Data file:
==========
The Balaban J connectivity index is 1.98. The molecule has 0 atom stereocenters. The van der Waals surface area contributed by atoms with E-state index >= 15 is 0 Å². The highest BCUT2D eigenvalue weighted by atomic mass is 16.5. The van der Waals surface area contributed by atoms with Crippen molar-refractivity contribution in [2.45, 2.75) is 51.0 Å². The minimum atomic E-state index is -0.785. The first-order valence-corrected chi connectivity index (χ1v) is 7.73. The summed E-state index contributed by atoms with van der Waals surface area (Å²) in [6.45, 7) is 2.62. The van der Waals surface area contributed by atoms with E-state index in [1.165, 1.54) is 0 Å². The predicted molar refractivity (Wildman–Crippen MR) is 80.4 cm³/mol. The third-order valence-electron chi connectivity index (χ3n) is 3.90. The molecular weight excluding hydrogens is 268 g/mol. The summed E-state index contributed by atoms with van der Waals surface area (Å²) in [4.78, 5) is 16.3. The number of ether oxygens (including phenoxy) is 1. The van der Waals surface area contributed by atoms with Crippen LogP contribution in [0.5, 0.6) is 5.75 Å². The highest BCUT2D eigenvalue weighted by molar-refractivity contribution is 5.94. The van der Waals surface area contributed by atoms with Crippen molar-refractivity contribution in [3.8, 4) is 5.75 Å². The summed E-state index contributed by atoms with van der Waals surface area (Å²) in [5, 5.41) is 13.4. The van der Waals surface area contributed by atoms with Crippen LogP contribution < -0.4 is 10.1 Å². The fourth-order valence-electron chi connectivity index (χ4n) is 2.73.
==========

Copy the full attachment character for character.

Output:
The Balaban J connectivity index is 1.98. The molecule has 0 atom stereocenters. The van der Waals surface area contributed by atoms with E-state index >= 15 is 0 Å². The highest BCUT2D eigenvalue weighted by atomic mass is 16.5. The van der Waals surface area contributed by atoms with Crippen molar-refractivity contribution in [2.45, 2.75) is 51.0 Å². The minimum atomic E-state index is -0.785. The first-order valence-corrected chi connectivity index (χ1v) is 7.73. The summed E-state index contributed by atoms with van der Waals surface area (Å²) in [6.45, 7) is 2.62. The van der Waals surface area contributed by atoms with E-state index in [1.165, 1.54) is 0 Å². The predicted molar refractivity (Wildman–Crippen MR) is 80.4 cm³/mol. The third-order valence-electron chi connectivity index (χ3n) is 3.90. The molecular weight excluding hydrogens is 268 g/mol. The summed E-state index contributed by atoms with van der Waals surface area (Å²) in [4.78, 5) is 16.3. The number of ether oxygens (including phenoxy) is 1. The van der Waals surface area contributed by atoms with Crippen LogP contribution in [0.5, 0.6) is 5.75 Å². The highest BCUT2D eigenvalue weighted by molar-refractivity contribution is 5.94. The van der Waals surface area contributed by atoms with Crippen molar-refractivity contribution in [3.8, 4) is 5.75 Å². The summed E-state index contributed by atoms with van der Waals surface area (Å²) in [5, 5.41) is 13.4. The van der Waals surface area contributed by atoms with Crippen LogP contribution < -0.4 is 10.1 Å². The fourth-order valence-electron chi connectivity index (χ4n) is 2.73.